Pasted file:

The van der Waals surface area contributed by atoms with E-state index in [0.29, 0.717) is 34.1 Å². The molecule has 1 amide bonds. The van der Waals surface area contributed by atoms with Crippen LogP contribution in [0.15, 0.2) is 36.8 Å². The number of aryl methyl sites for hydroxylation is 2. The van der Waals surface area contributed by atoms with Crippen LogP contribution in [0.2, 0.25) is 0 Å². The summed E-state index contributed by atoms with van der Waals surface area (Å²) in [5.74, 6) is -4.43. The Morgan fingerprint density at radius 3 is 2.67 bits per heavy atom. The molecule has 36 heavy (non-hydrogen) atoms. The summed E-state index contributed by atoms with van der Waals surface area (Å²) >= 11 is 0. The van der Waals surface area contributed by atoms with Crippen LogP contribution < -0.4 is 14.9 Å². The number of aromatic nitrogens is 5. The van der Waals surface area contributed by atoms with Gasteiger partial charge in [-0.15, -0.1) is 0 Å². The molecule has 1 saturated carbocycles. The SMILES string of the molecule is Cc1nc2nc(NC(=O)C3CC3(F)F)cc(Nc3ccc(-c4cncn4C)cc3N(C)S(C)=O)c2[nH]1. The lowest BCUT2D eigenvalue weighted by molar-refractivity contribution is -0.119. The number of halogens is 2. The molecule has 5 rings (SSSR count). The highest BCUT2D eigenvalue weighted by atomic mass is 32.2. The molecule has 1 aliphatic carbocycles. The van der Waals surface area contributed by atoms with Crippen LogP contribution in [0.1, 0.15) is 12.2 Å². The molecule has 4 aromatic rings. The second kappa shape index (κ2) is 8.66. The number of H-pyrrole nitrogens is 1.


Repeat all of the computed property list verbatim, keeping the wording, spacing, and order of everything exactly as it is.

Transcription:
The van der Waals surface area contributed by atoms with E-state index in [0.29, 0.717) is 34.1 Å². The molecule has 1 amide bonds. The van der Waals surface area contributed by atoms with Crippen LogP contribution in [0.15, 0.2) is 36.8 Å². The number of aryl methyl sites for hydroxylation is 2. The van der Waals surface area contributed by atoms with Crippen LogP contribution in [0.2, 0.25) is 0 Å². The summed E-state index contributed by atoms with van der Waals surface area (Å²) in [5.74, 6) is -4.43. The Morgan fingerprint density at radius 3 is 2.67 bits per heavy atom. The molecule has 36 heavy (non-hydrogen) atoms. The summed E-state index contributed by atoms with van der Waals surface area (Å²) >= 11 is 0. The van der Waals surface area contributed by atoms with Crippen LogP contribution < -0.4 is 14.9 Å². The number of aromatic nitrogens is 5. The van der Waals surface area contributed by atoms with Gasteiger partial charge in [-0.15, -0.1) is 0 Å². The molecule has 1 saturated carbocycles. The SMILES string of the molecule is Cc1nc2nc(NC(=O)C3CC3(F)F)cc(Nc3ccc(-c4cncn4C)cc3N(C)S(C)=O)c2[nH]1. The lowest BCUT2D eigenvalue weighted by molar-refractivity contribution is -0.119. The number of halogens is 2. The molecule has 5 rings (SSSR count). The highest BCUT2D eigenvalue weighted by atomic mass is 32.2. The molecule has 1 aliphatic carbocycles. The van der Waals surface area contributed by atoms with Crippen LogP contribution in [0.1, 0.15) is 12.2 Å². The molecule has 4 aromatic rings. The second kappa shape index (κ2) is 8.66. The number of H-pyrrole nitrogens is 1.